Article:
Want to talk about dead ends.
I am a software guy. I have used open-source software quite a lot. I have contributed to some open-source projects (CVS, Apache Tomcat, Mortbay Jetty, and others).
While the present web is critically dependent on open source software, the simple fact is that most open source software projects fail. Some never get interest beyond their creator. Some get an initial pulse of interest, then fade.
A very, very few make it to large use.
As a software guy, when I choose to use open source software, I am placing a bet. If the project behind the software dies, that will prove a problem for my work. So I need to be able to estimate the long-term future of an open source component.
There are tell-tale signs…
If I am going to invest the time to build a printer or write software for a particular set of hardware, I would like that investment to pay off over a meaningful period. So I want to avoid things that are about to die, or that simply have no real future.
To be clear, I am not interested in the extreme low end of the market.
My time has value. I want a printer a notch better than the current crop. I want a faster, larger, more accurate printer at a modest price. That is my current design exercise / challenge.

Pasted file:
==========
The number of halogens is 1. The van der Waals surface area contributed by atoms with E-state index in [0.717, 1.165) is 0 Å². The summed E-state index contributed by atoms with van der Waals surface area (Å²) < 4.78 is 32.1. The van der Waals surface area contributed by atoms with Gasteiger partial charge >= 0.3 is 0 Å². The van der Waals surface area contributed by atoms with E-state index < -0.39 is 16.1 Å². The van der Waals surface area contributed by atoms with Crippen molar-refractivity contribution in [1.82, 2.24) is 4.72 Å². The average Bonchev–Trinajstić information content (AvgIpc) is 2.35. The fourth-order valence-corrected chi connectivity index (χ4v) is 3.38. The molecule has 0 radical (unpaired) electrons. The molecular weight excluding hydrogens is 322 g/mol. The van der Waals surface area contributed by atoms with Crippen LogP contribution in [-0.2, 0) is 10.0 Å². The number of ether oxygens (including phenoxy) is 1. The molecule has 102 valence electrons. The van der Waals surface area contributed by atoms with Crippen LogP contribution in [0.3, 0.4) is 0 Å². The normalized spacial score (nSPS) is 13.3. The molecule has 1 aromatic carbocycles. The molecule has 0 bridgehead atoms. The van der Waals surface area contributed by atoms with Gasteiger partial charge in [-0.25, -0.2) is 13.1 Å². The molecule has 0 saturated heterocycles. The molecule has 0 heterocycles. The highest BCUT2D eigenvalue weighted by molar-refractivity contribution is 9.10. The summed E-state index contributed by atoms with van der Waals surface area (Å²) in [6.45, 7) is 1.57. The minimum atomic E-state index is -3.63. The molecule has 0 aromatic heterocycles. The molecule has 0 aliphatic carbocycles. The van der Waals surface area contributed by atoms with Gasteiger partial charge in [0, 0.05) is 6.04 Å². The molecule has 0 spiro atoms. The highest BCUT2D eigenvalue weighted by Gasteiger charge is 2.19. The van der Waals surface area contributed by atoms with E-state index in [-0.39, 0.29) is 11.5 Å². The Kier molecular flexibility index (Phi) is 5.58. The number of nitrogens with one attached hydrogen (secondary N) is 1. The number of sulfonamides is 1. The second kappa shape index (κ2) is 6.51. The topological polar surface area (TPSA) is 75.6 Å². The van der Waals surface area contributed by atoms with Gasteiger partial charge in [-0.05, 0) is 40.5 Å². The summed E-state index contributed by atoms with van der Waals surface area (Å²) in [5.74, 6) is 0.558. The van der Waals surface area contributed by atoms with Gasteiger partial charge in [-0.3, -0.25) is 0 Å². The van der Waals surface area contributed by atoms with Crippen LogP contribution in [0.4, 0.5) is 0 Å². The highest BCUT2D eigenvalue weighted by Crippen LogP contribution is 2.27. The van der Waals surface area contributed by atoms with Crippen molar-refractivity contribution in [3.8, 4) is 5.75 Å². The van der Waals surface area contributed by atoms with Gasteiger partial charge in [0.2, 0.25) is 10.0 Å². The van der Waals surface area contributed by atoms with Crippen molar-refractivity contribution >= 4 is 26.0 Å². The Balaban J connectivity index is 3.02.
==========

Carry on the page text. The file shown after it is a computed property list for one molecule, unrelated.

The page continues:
A better printer is going to need a lot more compute.
When a ~$35 Raspberry Pi 3 offers quad 1.2Ghz CPUs, and 4GB of memory (very nice), I will be hugely skeptical of a platform that offers much less, and costs much more.
The 8-bit Arduino is stretching out to 32-bits, but is still scarce on memory, compute, and market. This looks a lot like the story with 32-bit Z-80s.
There are niche boards … that do not seem likely to go anywhere.
Smoothieboards are pretty cool. Better than an Arduino, but still skimpy on CPU and memory. After an impressive start, the project seems stalled.
This is a common pattern in open-source software projects. The sort of pattern I want to avoid when adopting a component into my work.
There is the “Duet” board, which is also rather nice at the hardware level, though there seems to be issues with the software. CPU and memory are rather limited. Adoption is also limited. Taken together, this looks like pattern to avoid.
Keep in mind, a ~$35 Pi 3 is running about a billion dollars worth of software. If your new board requires new software, what is the cost?
From a hardware perspective, these choices may look equivalent. From a software perspective, they are not at all equivalent. And software most always wins, as was dramatically shown as far back as the introduction of the first PC from IBM.